Kes, it turns out, is a member of the Ocampa race, which lives underground on the planet. These are the people who the Caretaker is feeding energy to, because it is somehow responsible for destroying the ecology of the planet to begin with. The Kazon live on the surface and they are characterized as violent and, if I may be so bold as to presume, evil.

I have left out an important plot point. When the Voyager team beams over to the Array, they find themselves in what is essentially a huge holodeck, and the Caretaker presents itself as a group of friendly Southerners. Really. I can’t make this stuff up. As an American Southerner myself, I should be somewhat insulted but I’m not, really. As we seemingly-friendly rednecks are wont to do, the Caretaker crew turns violent once the crew begins to dig too deeply into its secrets. When the crew is returned to their respective ships, they discover that Harry Kim and B’Elanna Torres are no longer among them.

They were teleported to the desert planet, of course. Which is why the Voyager was already on the way to the planet when they encountered Neelix and were momentarily sidetracked into rescuing Kes. The rescue is fortuitous because Kes knows the way into the subterranean Ocampa home, which is where Kim and Torres are being detained. Incidentally, they both seem to be suffering from a terminal disease, thanks to the Caretaker. This turns out not to be a disease at all, but the Caretaker’s attempt to procreate because it is dying. Can I get a collective “Ewww”?

None of that ultimately matters, of course. Kim and Torres aren’t going to die. They are rescued. But, the violent Kazon are after the Voyager team. To keep the Kazon from gaining access to the Array after the death of the Caretaker, Janeway and team, via a near-suicide run by Chakotay in the Maquis vessel, destroy the Array. Tuvok casually mentions that this may be a violation of the Prime Directive. Oh, well. They destroy it anyway. The Maquis crew is absorbed into the Voyager crew, and their immediate solution for getting back to the Alpha Quadrant is destroyed. Neelix and Kes become part of the crew as local area guides. Plus, Neelix is a cook.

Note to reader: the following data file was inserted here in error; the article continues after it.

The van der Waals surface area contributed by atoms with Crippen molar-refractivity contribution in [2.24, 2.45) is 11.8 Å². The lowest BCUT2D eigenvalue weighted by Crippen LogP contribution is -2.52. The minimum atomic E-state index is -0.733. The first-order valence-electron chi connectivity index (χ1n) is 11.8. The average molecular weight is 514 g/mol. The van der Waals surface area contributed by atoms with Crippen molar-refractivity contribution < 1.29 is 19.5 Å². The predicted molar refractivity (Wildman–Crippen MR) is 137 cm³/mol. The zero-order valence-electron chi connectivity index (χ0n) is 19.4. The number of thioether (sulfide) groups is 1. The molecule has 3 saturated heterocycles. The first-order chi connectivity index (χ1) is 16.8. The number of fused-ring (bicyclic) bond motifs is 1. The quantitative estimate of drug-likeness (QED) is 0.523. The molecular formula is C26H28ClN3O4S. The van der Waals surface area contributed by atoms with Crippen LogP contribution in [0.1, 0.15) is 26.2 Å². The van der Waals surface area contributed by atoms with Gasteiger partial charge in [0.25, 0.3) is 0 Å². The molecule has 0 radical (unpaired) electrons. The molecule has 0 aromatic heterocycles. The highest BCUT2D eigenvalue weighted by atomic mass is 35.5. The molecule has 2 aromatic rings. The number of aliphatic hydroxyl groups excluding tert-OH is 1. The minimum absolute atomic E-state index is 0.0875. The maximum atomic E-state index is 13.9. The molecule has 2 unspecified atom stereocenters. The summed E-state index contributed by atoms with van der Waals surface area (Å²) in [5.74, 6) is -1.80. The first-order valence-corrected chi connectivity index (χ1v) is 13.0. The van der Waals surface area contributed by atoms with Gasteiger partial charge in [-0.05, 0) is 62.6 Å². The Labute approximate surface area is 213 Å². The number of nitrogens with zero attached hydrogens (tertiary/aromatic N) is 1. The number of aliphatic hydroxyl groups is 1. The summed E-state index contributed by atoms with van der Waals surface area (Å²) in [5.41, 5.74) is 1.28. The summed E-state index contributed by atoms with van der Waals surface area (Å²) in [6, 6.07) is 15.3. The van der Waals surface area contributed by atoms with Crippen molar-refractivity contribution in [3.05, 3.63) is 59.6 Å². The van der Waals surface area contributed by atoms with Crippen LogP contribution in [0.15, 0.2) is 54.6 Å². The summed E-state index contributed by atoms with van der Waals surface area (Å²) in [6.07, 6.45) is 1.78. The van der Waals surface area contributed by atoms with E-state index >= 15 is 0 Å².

But, the Caretaker had mentioned, as an aside, that there was another Caretaker out there somewhere. So, I imagine the Voyager crew will be keeping an eye out for that one over the next seven seasons. Janeway also mentions wormholes and other possible shortcuts.

I like the way the all-encompassing story arc is set up. This is the story about how the Voyager finds its way home. The individual arcs will be about what happens to the crew during their pursuit of this goal.

Knowing next to nothing about this series, I am intrigued about the plot possibilities that the characters suggest. That’s one of the primary joys of character-driven stories such as the ones the Star Trek creators love to tell.

Captain Janeway is cut off from her lover and her dog, and has to maintain control of crew that is immediately divided into Starfleet and Maquis groups. Tom Paris is seeking redemption for his checkered past, and there seems to be some animosity between him and Chakotay. Chakotay is a Starfleet rebel. Tuvok is, well, he’s a Vulcan, and that has built-in story possibilities, plus he was spying on the Maquis, who probably aren’t thrilled about that. B’Elanna Torres is a Klingon-human hybrid; I can only imagine that there will be stories about the warring halves of her personality. The Doctor is a hologram; will he begin a Data-like journey to becoming more human? Harry Kim is a new Starfleet officer; that’s all I can say about him so far. I imagine his character will gain dimension as the series continues. Neelix and Kes are a mixed-race couple who fall in with the Voyager crew. I can only imagine that they both will be burdened with carrying a lot of the exposition, at least in the early episodes, since they have knowledge of the Delta Quadrant that the Voyager crew does not.

And there will be new characters as well. I’m looking forward to that, and to watching all of the seasons that are still ahead of me. I feel a little like I’m on the same journey as the Voyager crew.